Section 52
Chapter 51,409

African American inner-city youth exposed to violence: coping skills as a moderator for anxiety

Edlynn, E.S.; Gaylord-Harden, N.K.; Richards, M.H.; Miller, S.A.

American journal of orthopsychiatry 78(2): 249-258


ISSN/ISBN: 0002-9432
PMID: 18954188
DOI: 10.1037/a0013948
Accession: 051408669

Download citation:  

The current study examined types of coping as either protective or vulnerability factors for youth exposed to community violence in a sample of 240 inner-city, African American pre- and early adolescents across sixth and seventh grade. Coping was conceptualized within a contextually relevant framework. It was predicted that avoidant coping would interact with exposure to violence to predict reductions in anxiety, cross-sectionally and longitudinally, whereas approach coping was expected to interact with violence exposure to predict increases in anxiety. Youth and parents both reported on youth exposure to community violence and anxiety symptoms; youth provided self-reports of their coping strategies. Data were analyzed by using hierarchical multiple regression analyses. As predicted, avoidant coping showed a protective function on anxiety symptoms; contrary to predictions, approach coping was unrelated to anxiety. Implications for future research on contextually and culturally relevant coping are discussed.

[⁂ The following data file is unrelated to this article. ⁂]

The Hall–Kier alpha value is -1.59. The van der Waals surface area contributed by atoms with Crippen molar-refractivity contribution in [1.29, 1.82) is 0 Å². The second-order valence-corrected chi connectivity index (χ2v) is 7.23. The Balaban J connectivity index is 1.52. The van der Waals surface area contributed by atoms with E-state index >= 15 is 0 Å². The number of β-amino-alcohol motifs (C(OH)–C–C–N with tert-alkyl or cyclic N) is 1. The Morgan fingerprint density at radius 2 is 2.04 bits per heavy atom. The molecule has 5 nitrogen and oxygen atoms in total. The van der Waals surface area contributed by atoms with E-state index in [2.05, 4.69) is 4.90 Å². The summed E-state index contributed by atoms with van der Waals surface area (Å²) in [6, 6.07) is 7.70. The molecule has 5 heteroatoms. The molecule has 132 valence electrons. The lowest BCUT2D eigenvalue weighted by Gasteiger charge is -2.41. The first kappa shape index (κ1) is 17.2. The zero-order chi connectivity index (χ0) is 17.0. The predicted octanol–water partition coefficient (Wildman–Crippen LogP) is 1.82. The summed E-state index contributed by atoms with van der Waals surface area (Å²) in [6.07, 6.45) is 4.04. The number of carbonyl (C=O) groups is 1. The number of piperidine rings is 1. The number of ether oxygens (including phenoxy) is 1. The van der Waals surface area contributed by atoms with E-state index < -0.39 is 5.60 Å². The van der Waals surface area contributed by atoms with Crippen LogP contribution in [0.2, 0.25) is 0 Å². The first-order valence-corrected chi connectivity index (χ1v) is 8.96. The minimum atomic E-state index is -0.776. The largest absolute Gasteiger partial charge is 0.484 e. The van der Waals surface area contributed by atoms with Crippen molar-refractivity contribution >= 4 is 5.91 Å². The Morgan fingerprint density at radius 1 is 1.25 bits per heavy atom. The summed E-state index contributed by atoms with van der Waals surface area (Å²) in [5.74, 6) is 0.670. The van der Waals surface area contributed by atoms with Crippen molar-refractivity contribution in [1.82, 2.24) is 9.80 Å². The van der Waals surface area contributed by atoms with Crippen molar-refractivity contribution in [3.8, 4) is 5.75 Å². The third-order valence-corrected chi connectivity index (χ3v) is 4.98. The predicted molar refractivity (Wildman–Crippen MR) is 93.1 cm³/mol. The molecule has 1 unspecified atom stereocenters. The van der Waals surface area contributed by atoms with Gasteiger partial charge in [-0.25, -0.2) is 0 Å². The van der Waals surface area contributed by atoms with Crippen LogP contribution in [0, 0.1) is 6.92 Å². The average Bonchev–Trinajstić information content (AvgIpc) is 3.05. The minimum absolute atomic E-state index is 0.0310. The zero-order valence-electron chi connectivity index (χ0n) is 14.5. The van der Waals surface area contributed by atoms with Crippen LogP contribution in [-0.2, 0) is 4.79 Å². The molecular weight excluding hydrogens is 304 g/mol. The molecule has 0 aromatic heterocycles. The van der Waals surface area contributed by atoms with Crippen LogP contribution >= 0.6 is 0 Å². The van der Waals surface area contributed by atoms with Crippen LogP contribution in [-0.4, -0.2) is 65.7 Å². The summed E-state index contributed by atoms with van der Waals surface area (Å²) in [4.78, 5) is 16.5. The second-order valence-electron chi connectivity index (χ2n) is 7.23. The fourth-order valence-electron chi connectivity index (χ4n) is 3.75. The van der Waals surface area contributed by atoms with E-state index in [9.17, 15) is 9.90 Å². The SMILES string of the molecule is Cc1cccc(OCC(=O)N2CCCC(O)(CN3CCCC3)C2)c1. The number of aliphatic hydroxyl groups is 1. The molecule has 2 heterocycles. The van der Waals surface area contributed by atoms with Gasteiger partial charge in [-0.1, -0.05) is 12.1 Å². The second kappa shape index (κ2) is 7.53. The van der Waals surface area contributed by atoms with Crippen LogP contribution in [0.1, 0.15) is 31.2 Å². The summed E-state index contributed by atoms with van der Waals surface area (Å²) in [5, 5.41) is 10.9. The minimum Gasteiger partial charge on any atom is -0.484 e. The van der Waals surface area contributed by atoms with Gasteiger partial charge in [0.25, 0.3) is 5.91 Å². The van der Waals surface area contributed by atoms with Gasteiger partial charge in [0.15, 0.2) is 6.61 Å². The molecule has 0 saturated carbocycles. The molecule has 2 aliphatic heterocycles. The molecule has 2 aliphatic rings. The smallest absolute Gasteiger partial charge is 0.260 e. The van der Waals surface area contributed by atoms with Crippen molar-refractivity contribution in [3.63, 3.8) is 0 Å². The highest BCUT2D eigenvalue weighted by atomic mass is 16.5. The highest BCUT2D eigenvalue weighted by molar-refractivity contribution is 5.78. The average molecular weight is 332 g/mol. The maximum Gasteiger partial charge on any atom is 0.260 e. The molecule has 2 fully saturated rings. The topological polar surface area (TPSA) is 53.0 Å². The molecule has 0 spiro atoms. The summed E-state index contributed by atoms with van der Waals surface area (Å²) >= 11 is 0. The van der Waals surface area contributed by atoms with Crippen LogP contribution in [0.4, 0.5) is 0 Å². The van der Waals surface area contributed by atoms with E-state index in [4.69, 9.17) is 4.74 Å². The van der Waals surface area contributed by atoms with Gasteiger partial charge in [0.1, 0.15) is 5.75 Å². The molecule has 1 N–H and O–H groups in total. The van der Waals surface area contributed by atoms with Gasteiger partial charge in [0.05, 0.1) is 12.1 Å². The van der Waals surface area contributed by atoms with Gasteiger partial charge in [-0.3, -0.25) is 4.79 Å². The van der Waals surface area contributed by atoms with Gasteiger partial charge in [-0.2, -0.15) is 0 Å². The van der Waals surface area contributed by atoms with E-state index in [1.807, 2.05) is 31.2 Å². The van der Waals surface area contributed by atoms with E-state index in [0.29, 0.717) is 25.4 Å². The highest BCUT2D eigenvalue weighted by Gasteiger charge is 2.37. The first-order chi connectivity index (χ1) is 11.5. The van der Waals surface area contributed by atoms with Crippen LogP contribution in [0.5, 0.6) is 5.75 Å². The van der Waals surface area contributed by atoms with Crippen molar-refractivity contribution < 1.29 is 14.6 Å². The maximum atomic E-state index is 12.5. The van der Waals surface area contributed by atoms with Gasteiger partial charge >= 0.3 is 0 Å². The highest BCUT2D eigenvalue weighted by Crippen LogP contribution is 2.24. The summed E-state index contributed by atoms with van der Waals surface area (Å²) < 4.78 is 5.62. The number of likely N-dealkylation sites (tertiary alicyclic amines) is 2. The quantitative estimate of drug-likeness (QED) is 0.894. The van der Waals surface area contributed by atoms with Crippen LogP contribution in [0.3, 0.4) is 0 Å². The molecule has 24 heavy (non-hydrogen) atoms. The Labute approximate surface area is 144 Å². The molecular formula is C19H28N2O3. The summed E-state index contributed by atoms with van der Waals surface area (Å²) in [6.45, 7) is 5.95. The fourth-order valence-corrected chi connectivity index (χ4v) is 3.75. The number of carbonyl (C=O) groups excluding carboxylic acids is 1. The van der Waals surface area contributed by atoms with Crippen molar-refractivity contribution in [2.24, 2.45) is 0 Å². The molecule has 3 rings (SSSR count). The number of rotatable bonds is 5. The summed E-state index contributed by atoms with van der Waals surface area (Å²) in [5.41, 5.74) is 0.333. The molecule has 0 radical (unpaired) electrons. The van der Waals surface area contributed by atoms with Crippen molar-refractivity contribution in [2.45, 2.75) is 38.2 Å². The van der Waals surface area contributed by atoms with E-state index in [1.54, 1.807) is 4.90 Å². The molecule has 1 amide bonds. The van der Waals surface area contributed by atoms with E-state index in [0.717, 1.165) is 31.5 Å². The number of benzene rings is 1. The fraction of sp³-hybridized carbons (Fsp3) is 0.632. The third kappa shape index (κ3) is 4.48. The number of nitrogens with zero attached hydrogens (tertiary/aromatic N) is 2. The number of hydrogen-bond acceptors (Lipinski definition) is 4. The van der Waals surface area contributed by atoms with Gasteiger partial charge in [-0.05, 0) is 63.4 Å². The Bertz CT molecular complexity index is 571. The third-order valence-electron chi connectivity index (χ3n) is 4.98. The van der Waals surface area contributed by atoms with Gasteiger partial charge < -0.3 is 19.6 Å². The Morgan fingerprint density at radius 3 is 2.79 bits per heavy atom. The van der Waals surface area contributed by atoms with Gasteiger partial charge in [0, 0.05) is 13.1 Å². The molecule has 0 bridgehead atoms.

PDF emailed within 0-6 h: $19.90